Letter to the Editor via e-mail
The ongoing fall from grace of some financial and IT corporates’ and their response thereto makes one wonder about the relevance of some executives. The corporate trigger(s) include a cocktail of cautionary announcements, reporting disastrous results, investment disposal(s) at astronomical loss or accounting skeletons coming to light. With the bottom-line having hit rock bottom and the share price doing a hypnotic snake dance, the response by some executives is uninspiring…
The typical response starts the transformation (or should that be merely concluding the disaster?) with a board shakeup and/or firing the CEO/MD/FD under the guise of ‘resignation’. Notwithstanding the corporate governance landscape, concrete decisive action being taken against the executives responsible for the disaster maybe sidestepped on the basis that it is best left to the past and/or attributable to external factors. Maybe this is the meaning of the ‘pay for performance’ mantra that eludes the average employee!
The next step is to quickly relegate the past antics to the dustbin – whilst consumers are often sold on the basis of past performance, shareholders and employees are hyped to concentrate on future performance. Besides, the new team readily point out that such misfortunes occurred before their time even if they were indirectly involved in the decision making, operational or management thereof.
Notwithstanding the avalanche of business information, insights and best practices available, the ‘best’ that the new team comes up with is the cost trio of ‘cost cutting’, ‘cost containment’ and ‘cost savings’. So much for innovation or creating competitive advantage in the new economy! Of course these initiatives may be appreciated if the organisation produced a comprehensive report reflecting how they slashed operating costs across the board such as entertainment and procurement. Instead the familiar retrenchment dragon rears its head with x employees equals R cost savings. The relationship between these employees and the financial woes is usually obscure.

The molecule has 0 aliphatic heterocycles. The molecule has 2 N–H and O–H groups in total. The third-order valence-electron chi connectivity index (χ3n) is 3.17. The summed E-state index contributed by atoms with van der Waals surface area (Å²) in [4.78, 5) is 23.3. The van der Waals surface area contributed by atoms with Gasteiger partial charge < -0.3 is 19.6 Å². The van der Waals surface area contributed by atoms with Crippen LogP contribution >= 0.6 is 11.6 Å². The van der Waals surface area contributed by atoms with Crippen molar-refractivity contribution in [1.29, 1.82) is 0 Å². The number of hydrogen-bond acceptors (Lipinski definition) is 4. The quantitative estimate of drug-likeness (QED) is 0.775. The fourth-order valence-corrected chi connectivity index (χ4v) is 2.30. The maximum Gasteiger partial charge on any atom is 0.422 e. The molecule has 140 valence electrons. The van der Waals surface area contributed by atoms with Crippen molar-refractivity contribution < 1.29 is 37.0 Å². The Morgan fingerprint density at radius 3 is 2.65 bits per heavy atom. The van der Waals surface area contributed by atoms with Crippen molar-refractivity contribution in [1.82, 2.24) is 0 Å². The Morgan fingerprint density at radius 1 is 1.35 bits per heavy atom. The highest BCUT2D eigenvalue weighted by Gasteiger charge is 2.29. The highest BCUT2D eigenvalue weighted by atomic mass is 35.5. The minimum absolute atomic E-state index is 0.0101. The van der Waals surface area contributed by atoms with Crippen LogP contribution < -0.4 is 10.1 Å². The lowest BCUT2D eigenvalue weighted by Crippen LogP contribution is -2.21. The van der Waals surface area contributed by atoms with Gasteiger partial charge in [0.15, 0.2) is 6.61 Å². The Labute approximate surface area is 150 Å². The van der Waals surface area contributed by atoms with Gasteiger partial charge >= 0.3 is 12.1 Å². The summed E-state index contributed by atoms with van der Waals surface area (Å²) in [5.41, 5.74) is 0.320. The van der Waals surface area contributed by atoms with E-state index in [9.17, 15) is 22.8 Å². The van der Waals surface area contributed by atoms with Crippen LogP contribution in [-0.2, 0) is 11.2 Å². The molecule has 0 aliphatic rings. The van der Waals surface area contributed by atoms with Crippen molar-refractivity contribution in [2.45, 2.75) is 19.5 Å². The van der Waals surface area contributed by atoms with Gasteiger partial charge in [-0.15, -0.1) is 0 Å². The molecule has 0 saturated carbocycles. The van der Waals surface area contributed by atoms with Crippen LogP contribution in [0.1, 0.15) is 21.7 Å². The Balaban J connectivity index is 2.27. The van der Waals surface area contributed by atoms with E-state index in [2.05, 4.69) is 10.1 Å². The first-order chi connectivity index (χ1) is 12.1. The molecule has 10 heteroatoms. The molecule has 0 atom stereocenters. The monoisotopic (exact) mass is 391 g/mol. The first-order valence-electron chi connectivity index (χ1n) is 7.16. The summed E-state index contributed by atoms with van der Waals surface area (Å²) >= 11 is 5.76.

The contribution of some executives to this exercise is to maintain or secure ‘low’ increases on their packages. Why not afford employees the same contribution instead of rolling heads? Other internal imperatives that may accompany the process will include corporate communication to the work force about upholding sacred company values, riding out the storm and working harder. This is meant to be “teamwork’ and “transparency”, talented employees respond by individually leaving in a non transparent manner.
Amidst the anguish of the above to employees and shareholders one will readily find the very same organisation marketing its brand with a utopian touch. If only the advertising could inspire the people behind the company wall.In subsequent years, the transformation may be followed by other executive shattering decisions such as re-employing talent (at premium rates) that was lost during the cost cutting process.
Given the ease with which some executives can ‘perform’ by destroying shareholder value plus get fantastically remunerated for it, perhaps their (ir)relevance should be extended to employees. All employees from the tea lady to senior managers should have ‘executive’ added to their job title. It may protect them from the risk of ‘not meeting expectations’ on their performance appraisal and promise massive payouts in the event they ‘resign’ (fired or retrenched). As for those employees that continue to slog, they can also take the business decisions of the calibre previously reserved for executives. Popular “executive” employee decisions are likely to be ‘cost reduction’ measures (retrench your boss in favour of self management) and investing in absurd projects. In the event that it fails, at least the organisation would have saved a packet on paying the executive to achieve the same, if not worse results.